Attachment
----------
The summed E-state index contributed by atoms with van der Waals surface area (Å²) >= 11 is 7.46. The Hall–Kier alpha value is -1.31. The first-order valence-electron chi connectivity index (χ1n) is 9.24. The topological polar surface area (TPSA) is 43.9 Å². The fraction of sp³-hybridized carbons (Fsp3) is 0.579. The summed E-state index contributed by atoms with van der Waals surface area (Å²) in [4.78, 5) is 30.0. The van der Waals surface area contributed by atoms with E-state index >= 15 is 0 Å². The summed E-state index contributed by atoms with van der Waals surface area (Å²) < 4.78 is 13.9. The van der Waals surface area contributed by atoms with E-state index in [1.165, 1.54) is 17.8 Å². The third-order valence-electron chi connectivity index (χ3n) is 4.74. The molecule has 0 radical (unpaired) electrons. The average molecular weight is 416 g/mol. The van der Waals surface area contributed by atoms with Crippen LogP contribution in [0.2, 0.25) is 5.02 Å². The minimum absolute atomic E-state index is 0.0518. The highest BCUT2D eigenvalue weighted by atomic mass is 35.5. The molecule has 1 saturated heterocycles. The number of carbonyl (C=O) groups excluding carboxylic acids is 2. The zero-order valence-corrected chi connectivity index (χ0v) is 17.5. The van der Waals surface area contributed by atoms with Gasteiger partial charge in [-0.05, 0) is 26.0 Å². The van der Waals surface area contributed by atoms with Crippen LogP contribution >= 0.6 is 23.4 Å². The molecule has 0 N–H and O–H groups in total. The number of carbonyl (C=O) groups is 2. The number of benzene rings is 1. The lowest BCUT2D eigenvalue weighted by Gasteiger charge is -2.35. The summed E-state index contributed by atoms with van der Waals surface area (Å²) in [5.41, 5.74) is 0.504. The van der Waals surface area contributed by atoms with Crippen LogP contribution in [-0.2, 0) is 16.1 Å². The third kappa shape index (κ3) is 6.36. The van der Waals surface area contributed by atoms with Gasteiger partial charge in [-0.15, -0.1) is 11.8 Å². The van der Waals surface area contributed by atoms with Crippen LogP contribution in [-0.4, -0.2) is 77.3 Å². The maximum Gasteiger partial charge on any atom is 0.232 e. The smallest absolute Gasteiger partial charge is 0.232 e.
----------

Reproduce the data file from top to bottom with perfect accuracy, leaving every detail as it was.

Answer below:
The summed E-state index contributed by atoms with van der Waals surface area (Å²) >= 11 is 7.46. The Hall–Kier alpha value is -1.31. The first-order valence-electron chi connectivity index (χ1n) is 9.24. The topological polar surface area (TPSA) is 43.9 Å². The fraction of sp³-hybridized carbons (Fsp3) is 0.579. The summed E-state index contributed by atoms with van der Waals surface area (Å²) in [4.78, 5) is 30.0. The van der Waals surface area contributed by atoms with E-state index >= 15 is 0 Å². The summed E-state index contributed by atoms with van der Waals surface area (Å²) < 4.78 is 13.9. The van der Waals surface area contributed by atoms with E-state index in [1.165, 1.54) is 17.8 Å². The third-order valence-electron chi connectivity index (χ3n) is 4.74. The molecule has 0 radical (unpaired) electrons. The average molecular weight is 416 g/mol. The van der Waals surface area contributed by atoms with Crippen LogP contribution in [0.2, 0.25) is 5.02 Å². The minimum absolute atomic E-state index is 0.0518. The highest BCUT2D eigenvalue weighted by atomic mass is 35.5. The molecule has 1 saturated heterocycles. The number of carbonyl (C=O) groups excluding carboxylic acids is 2. The zero-order valence-corrected chi connectivity index (χ0v) is 17.5. The van der Waals surface area contributed by atoms with Gasteiger partial charge in [-0.05, 0) is 26.0 Å². The van der Waals surface area contributed by atoms with Crippen LogP contribution >= 0.6 is 23.4 Å². The molecule has 0 N–H and O–H groups in total. The number of carbonyl (C=O) groups is 2. The number of benzene rings is 1. The lowest BCUT2D eigenvalue weighted by Gasteiger charge is -2.35. The summed E-state index contributed by atoms with van der Waals surface area (Å²) in [5.41, 5.74) is 0.504. The van der Waals surface area contributed by atoms with Crippen LogP contribution in [-0.2, 0) is 16.1 Å². The third kappa shape index (κ3) is 6.36. The van der Waals surface area contributed by atoms with Gasteiger partial charge in [-0.15, -0.1) is 11.8 Å². The van der Waals surface area contributed by atoms with Crippen LogP contribution in [-0.4, -0.2) is 77.3 Å². The maximum Gasteiger partial charge on any atom is 0.232 e. The smallest absolute Gasteiger partial charge is 0.232 e.